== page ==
Unusually for trials of former Nazi camp guards, Groening has been open about his past throughout the proceedings.

Groening said when his trial opened in April that he bears a share of the moral guilt for atrocities at the camp but that it was up to judges to determine whether he is guilty under criminal law.

In their verdict, judges went beyond the 3 ½-year sentence prosecutors had sought. Groening’s defense team had called for him to be acquitted, arguing that as far as the law is concerned he did not facilitate mass murder.

TIME Bizarre

$200,000 in Cash Fell Out of a Tree in Germany

Sometimes money really does grow on trees

This weekend, it was raining money — specifically, €50 notes — at a campsite in a small German town, UPI reports. The equivalent of $200,000 in cash started falling from a tree’s branches on July 11 after the plastic bag in which it appeared to have been hidden came undone.

The bag had been hanging on a pipe between two branches, but after a heat wave struck the Mirow area in Germany, the pipe bent, UPI says. An elastic tying the bag shut then snapped, causing the money to slip out of the bag and fall to the ground. A group of passersby discovered the cash floating down from the tree.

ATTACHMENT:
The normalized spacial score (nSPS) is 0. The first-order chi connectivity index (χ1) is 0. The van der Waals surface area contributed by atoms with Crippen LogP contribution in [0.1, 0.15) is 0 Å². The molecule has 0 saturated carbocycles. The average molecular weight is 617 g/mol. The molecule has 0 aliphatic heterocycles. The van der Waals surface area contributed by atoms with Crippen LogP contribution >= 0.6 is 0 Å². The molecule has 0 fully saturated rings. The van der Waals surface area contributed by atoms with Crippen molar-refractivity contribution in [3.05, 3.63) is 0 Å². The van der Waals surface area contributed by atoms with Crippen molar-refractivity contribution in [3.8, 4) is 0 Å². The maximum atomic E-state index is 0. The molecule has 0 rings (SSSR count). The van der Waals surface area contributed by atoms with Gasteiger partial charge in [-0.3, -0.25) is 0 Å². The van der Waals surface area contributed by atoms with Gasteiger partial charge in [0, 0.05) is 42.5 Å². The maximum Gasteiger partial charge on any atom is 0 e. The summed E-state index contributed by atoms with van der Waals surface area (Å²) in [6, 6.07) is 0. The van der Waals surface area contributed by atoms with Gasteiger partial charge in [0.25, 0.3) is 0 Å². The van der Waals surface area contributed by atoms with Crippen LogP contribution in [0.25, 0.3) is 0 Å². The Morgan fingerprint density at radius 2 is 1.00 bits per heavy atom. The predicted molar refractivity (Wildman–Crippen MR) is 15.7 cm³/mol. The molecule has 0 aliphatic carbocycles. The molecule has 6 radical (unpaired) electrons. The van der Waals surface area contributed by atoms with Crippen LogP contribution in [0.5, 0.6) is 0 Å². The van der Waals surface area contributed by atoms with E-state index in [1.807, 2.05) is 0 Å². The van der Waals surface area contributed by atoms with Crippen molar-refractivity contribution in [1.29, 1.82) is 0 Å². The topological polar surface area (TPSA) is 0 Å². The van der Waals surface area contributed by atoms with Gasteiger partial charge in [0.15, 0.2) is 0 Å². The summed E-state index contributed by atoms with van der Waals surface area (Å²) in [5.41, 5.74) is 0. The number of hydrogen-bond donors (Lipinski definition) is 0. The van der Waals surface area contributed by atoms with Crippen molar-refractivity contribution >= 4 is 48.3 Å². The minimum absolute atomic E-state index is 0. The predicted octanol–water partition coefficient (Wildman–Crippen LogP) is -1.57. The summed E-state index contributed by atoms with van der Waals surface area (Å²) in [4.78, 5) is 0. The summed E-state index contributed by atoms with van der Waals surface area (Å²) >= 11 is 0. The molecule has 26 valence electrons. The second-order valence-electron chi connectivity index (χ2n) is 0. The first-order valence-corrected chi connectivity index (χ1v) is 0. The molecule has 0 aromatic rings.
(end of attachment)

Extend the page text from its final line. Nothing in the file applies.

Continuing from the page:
According to UPI, police are currently searching for the original owner of the cash. They suspect the mysterious bag may have to do with a cottage fire that took place on the site earlier in the week. Sources say the owners of the campsite claim the money is theirs, but police are still investigating.

If police don’t confirm the owners after six months, the people who found the money will be entitled to the entire sum, UPI reports. They have already received a $6,000 reward for reporting their findings.


TIME Greece

What Twitter Thought of Bailout Proposals for Greece: #ThisIsACoup

Users of the microblogging service make their feelings abundantly clear

Greece and the rest of the euro zone finally reached an agreement on terms for a bailout package early July 13, following tense talks that stretched through the night. Those talks centered on a package presented to Greece on July 12 that had many Twitter users up in arms and embracing the hashtag #ThisIsACoup.

The hashtag is also currently the subject most searched by Greek users of Google.

The terms of the agreement have not yet been made public but the original proposals included controversial elements introduced by Germany — such as a possible euro “timeout” for Greece and €50 billion (about $55 billion) in public assets set aside for loan payment and collateral — and drew ire from netizens not just in Greece but across the globe.